The UnAustralian

Friday, July 11, 2003
 
Science Vs. Pseudoscience

It seems that this post really got Sylvain Galineau a bit worked up. So much that he's appears to be determined to publicly demonstrate his lack of knowledge about how science works (as if citing Ann Coulter as a scientific source isn't enough).

I would try and explain the difference between a observation and a theory here, but like most things in life, somebody has already done it far more eloquently than I ever could. Steven Jay Gould writes:

[F]acts and theories are different things, not rungs in a hierarchy of increasing certainty. Facts are the world's data. Theories are structures of ideas that explain and interpret facts. Facts don't go away when scientists debate rival theories to explain them. Einstein's theory of gravitation replaced Newton's in this century, but apples didn't suspend themselves in midair, pending the outcome. And humans evolved from ape-like ancestors whether they did so by Darwin's proposed mechanism or by some other yet to be discovered.

While Gould was talking about evolution and creationism, it is quite convenient for me that he mentioned some of the various theories of gravity.

So Sylvain, gravity is both a fact (or observation to be more precise) and a theory - don't go throwing yourself out a window just yet.

To expand on the gravity example, around the world, millions of dollars are being spent on research into a predicted but (as far as I know) never observed phenomena known as the gravity wave. Meanwhile early space probes are reporting back strange data, which is suggestive of gravity behaving differently at long distances than what the theories predict (however, it should also be noted that instrumental errors could be causing this). It is quite likely that our knowledge of gravity is incomplete, and the following decades should bring new surprises.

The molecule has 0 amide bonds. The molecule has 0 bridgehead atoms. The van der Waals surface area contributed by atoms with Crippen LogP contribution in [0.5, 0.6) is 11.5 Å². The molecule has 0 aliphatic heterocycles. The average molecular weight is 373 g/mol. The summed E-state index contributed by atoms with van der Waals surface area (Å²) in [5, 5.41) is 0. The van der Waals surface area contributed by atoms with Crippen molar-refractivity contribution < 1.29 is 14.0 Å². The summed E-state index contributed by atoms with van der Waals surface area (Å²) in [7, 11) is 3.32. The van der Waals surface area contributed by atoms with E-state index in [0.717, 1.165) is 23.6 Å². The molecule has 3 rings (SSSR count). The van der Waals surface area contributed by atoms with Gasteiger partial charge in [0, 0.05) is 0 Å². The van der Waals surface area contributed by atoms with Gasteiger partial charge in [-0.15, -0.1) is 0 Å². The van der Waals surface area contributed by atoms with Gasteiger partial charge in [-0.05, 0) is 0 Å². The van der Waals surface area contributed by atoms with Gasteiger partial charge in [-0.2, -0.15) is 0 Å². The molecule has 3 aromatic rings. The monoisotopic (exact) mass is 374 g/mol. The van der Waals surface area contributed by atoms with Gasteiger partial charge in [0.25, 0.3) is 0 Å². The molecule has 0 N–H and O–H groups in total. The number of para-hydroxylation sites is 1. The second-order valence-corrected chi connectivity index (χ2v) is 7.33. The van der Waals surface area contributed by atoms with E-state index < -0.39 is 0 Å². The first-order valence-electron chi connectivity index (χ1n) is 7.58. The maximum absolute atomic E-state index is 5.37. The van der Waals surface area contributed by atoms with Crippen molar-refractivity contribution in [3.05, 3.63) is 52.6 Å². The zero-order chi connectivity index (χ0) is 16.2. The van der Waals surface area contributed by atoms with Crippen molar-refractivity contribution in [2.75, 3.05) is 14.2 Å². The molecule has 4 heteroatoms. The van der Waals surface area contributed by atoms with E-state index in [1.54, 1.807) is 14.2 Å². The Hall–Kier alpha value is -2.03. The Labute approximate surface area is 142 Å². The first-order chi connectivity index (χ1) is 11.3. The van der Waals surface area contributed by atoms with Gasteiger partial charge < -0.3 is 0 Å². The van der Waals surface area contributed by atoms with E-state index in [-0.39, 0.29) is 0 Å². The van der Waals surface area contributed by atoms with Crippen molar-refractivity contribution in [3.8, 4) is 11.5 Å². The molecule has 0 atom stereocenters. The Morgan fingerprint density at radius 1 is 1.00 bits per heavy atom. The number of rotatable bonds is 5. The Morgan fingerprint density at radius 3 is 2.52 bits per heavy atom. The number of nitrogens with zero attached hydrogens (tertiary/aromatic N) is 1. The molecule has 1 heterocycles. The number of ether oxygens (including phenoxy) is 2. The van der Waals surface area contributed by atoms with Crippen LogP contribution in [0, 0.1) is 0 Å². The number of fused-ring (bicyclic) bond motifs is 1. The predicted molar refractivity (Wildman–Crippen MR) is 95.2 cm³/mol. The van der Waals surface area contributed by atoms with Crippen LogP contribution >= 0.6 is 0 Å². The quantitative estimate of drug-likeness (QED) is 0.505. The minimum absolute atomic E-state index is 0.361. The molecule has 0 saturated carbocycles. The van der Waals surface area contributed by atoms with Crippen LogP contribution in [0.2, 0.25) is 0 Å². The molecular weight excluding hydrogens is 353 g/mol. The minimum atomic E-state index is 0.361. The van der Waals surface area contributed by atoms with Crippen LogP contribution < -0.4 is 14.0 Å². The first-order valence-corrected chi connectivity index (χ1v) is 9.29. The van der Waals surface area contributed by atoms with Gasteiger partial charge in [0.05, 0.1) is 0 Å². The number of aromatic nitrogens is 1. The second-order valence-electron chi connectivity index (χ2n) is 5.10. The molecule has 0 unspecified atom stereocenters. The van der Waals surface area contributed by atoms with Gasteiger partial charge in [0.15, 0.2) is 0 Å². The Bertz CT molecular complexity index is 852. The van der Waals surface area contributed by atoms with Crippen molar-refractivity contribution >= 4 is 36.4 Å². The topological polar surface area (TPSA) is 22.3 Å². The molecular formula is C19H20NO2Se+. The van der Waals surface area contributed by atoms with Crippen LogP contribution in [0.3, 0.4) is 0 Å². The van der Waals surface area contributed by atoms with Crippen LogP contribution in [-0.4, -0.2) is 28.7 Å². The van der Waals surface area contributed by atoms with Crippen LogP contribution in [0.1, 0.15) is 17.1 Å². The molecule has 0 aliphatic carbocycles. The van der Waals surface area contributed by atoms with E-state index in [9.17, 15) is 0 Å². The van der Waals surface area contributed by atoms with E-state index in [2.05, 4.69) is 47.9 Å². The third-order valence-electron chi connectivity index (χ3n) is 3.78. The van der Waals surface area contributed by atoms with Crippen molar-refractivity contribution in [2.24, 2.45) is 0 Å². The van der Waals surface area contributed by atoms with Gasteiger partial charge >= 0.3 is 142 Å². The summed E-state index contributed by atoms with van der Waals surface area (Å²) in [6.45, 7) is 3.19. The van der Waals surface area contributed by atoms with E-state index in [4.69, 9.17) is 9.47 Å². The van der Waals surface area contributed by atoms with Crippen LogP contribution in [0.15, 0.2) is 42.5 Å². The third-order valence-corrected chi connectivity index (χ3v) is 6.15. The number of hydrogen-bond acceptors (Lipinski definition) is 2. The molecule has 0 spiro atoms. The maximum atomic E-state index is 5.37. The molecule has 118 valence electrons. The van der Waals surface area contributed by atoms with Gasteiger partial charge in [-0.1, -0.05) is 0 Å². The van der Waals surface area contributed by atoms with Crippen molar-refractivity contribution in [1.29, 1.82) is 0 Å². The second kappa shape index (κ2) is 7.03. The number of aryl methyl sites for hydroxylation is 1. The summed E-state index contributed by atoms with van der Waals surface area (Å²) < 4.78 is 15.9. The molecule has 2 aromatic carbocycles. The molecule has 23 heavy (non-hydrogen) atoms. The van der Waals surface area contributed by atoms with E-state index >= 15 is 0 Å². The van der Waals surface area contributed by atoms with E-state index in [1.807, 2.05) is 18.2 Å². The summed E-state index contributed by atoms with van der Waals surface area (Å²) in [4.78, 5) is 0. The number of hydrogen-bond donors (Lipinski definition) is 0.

So now, back to our story, is global warming both a fact and a theory.

The answer, is of course unsurprising. Yes.

To start off, our observations suggest that the worlds surface is undergoing an overall warming trend. This has been confirmed by both ground based temperature readings, and satellite data.

Now, onto our theory. Greenhouse gases have been known for a very long time to warm the earth (in fact, it was Joseph Fourier in 1820 who started the whole thing - see here for a in-depth history from the American Institute of Physics*). It stands to reason, that if a certain quantity of greenhouse gases warm the earth by a certain degree, the addition of more greenhouse gases, will lead to more warming. This is a pretty simplified statement, and nowadays we use large complex models to try to get both qualitative and quantitative answers. Thus we have our (at least a very small subset of) observations and our theory.

Now the next step is to test it. Lets take an example which very few people would think of (and because I know how much Sylvain likes to bitch and moan about uncertainties, this one should allow plenty of whinging opportunities). How about isotope levels in the Amazon? Monitoring of isotope levels in the Amazon basin has been carried out for quite sometime now. This is because they give valuable information on what happens to the rainfall. Recently, the fate of precipitation in the Amazon has been changing. Low and behold, the changing weather patterns in the Amazon as determined by isotope levels, roughly match with global climate models (there are discrepancies, especially in the dry season, but as the authors state "[r]esults of GCM simulations of Amazonian deforestation suggest that the recent stable isotope record is more consistent with the predicted effects of greenhouse warming possibly combined with forest removal than with the predicted effects of deforestation alone"). (Source: Henderson-Sellers, McGuffie and Zhang; Stable isotopes as validation tools for global climate model predictions of the impact of Amazonian deforestation, Journal of Climate, Sept 15, 2002**).

Now, one of these days, I'll have to do what I originally wanted to do with this post, and explain what the difference between science and pseudoscience is.

* Apologies in advance to Sylvain for quoting a scientific body rather than Ann Coulter, next time I'll get off my pedestal.
** Damn it. I meant to get of my pedestal and look up Ann Coulters contribution to changes in isotopic abundances of oxygen and hydrogen in precipitation over the Amazon basin, but I just couldn't bring myself to do it. How elitist of me.
| 12:11 AM